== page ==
For the relator, Charles E. McCraith, Jr.
For the respondents, Donald M. Waesche.
Before Justices Parker, Case and Bodine.
The opinion of the court was delivered by
CASE, J. On November 17th, 1914, the Hackensack improvement commission passed an ordinance setting up a paid fire department and on December 7th, 1914, appointed William Ziegler as chief. On December 18th, 1914, the appointment was revoked. However, Ziegler was forthwith appointed acting chief and on December 29th, 1914, was
again appointed chief. He served under the last appointment until October 16th, 1933, when the office of fire chief was abolished. Forthwith Ziegler's name was dropped from the roll. There were no charges of dereliction in duty and no hearing. On writ of certiorari it was decided that the resolution abolishing the office of chief of the fire department was lawful. Ziegler v. Hackensack, 113 N.J.L. 215; affirmed, 114 Id. 186. Ziegler now seeks a writ of mandamus to command the city authorities to reinstate him "to membership and employment in the fire department of the city of Hackensack."
It is first argued on behalf of relator that his removal from employment in the fire department without charges or hearing is forbidden by the Home Rule act (Pamph. L. 1917, ch. 152), which, in section 3 of article 17, provides that the members of a fire department shall not be removed for any other cause than incapacity, misconduct, non-residence or disobedience of just rules and regulations, and in section 5 of the same article as amended by chapter 240 (Pamph. L. 1928), provides that there shall be no removal except upon written charges and after public trial. There has been no removal other than that the office which relator filled has been abolished.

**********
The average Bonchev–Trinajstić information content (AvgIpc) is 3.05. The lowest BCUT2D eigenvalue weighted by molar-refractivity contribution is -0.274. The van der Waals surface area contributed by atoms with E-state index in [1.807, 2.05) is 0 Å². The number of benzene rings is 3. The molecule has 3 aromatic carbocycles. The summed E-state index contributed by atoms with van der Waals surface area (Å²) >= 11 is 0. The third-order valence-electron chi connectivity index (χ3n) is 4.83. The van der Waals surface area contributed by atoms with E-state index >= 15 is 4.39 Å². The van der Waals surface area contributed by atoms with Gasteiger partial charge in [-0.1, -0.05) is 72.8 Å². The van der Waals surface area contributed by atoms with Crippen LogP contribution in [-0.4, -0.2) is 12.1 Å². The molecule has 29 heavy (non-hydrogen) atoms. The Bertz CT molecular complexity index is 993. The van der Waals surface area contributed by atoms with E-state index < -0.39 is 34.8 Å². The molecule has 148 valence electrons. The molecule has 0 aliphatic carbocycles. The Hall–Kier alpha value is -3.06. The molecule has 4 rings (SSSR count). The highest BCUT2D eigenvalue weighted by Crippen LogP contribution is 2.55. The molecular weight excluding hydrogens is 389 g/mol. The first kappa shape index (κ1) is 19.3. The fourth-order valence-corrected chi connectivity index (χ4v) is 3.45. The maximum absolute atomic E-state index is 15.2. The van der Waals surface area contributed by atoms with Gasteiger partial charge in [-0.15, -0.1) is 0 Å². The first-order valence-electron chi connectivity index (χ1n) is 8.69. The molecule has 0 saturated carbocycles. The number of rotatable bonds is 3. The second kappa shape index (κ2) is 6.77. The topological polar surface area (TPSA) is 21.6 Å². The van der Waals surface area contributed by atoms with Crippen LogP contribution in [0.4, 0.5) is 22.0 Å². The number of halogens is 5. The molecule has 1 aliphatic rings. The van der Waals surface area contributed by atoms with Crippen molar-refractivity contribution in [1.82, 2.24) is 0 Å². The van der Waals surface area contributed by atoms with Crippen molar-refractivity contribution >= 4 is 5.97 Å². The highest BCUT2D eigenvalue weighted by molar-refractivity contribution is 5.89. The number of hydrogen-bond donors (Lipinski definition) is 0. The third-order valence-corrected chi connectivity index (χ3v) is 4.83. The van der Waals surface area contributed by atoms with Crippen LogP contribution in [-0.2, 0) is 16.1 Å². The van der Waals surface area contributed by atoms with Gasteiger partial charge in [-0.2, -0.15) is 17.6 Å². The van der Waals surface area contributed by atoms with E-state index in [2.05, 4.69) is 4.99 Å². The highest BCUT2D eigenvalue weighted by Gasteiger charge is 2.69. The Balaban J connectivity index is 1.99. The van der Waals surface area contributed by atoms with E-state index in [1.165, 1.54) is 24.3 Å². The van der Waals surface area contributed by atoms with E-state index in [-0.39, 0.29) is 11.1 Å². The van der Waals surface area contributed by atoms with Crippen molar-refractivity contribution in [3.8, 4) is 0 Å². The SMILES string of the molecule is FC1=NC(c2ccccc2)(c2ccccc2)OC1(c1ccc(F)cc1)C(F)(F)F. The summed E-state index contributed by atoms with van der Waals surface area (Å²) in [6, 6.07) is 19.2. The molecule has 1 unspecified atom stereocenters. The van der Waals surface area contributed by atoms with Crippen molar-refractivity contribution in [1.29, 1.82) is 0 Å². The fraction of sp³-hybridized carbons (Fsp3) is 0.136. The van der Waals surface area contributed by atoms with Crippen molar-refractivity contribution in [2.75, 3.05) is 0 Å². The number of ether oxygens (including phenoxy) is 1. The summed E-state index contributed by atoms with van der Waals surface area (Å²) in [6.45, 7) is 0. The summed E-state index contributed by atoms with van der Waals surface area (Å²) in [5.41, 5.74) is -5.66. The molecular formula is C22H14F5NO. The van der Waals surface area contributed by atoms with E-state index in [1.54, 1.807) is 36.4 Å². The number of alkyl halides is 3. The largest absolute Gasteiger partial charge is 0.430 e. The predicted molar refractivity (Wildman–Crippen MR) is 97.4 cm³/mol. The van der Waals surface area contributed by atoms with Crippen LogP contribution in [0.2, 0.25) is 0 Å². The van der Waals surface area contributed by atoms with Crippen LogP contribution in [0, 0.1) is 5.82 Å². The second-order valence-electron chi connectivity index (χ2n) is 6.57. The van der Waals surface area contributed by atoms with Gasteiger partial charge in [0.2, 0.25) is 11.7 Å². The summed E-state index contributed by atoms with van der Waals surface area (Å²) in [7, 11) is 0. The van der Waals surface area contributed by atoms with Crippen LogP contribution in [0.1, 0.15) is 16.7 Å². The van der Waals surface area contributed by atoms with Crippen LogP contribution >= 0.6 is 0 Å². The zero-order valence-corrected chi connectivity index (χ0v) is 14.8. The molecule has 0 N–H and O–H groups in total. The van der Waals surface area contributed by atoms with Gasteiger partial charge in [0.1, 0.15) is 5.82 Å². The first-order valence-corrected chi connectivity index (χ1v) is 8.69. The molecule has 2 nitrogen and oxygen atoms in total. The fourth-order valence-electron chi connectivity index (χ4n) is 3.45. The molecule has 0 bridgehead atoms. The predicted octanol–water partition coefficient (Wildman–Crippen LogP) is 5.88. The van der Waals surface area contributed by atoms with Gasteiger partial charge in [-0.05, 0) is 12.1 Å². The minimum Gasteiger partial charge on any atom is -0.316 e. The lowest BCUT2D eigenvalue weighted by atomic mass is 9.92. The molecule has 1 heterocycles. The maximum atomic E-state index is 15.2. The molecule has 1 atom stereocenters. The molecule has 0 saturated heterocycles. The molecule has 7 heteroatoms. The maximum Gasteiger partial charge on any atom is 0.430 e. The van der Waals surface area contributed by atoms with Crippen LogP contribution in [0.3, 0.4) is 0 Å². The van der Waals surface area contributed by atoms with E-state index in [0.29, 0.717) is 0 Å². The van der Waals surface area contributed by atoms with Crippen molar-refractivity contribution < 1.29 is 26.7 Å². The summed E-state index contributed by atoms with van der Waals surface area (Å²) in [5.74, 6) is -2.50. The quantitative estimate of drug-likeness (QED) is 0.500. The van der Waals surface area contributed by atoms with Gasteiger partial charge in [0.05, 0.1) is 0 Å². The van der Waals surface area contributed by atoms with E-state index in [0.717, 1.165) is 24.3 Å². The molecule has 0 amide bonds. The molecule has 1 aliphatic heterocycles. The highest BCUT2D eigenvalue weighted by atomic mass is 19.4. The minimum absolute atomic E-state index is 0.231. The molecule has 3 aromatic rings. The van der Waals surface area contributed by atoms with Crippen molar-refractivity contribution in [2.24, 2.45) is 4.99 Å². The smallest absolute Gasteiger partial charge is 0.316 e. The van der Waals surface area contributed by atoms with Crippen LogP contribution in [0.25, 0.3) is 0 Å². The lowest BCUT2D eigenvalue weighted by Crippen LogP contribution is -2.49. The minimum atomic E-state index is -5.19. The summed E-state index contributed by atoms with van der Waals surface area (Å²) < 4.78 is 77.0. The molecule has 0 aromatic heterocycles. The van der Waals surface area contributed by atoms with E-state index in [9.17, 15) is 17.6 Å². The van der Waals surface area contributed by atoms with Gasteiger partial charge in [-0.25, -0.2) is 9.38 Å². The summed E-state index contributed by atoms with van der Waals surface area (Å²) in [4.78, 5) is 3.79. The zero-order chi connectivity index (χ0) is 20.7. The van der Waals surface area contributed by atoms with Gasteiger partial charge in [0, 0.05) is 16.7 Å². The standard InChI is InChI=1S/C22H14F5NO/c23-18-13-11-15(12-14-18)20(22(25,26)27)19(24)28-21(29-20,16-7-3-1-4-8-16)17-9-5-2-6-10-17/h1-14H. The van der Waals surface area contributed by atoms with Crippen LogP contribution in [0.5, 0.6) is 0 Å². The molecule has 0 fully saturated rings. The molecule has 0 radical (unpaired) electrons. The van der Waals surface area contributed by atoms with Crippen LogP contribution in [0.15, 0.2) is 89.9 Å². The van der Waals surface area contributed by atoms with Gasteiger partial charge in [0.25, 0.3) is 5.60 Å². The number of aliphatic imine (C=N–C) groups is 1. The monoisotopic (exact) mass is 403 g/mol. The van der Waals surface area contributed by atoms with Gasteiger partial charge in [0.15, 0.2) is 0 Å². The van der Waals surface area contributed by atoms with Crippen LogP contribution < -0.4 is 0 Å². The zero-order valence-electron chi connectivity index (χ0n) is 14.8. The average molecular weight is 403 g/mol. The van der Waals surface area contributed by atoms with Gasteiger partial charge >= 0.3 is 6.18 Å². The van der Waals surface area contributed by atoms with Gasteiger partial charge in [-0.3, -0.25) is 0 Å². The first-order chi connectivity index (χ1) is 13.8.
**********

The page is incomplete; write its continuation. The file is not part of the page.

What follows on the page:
It is said, however, that aside from Ziegler's office as chief he was a member of the department and that he may not be deprived of that membership except upon charges and hearing. During the period that relator was chief he was, of course, a member of the department. He was a member because he was chief. There is no membership in the department except as one has office or employment therein. State v. Kennedy (Conn.), 37 A. 503, and Brownell v. Russell (Vt.), 57 Id. 103, are cited contra. We do not so read them. In the former case it is said:
"It seems, however, to us that the controlling intention of the legislature as expressed by its acts does not give to the chief of police two distinct offices, held by distinct tenures, and subject to distinct processes of removal; * * *. The chief of police cannot be said to hold a distinct office as
policeman merely because certain of his powers, as well as his tenure of office and method of removal, are prescribed by the charter in prescribing the powers, tenure of ...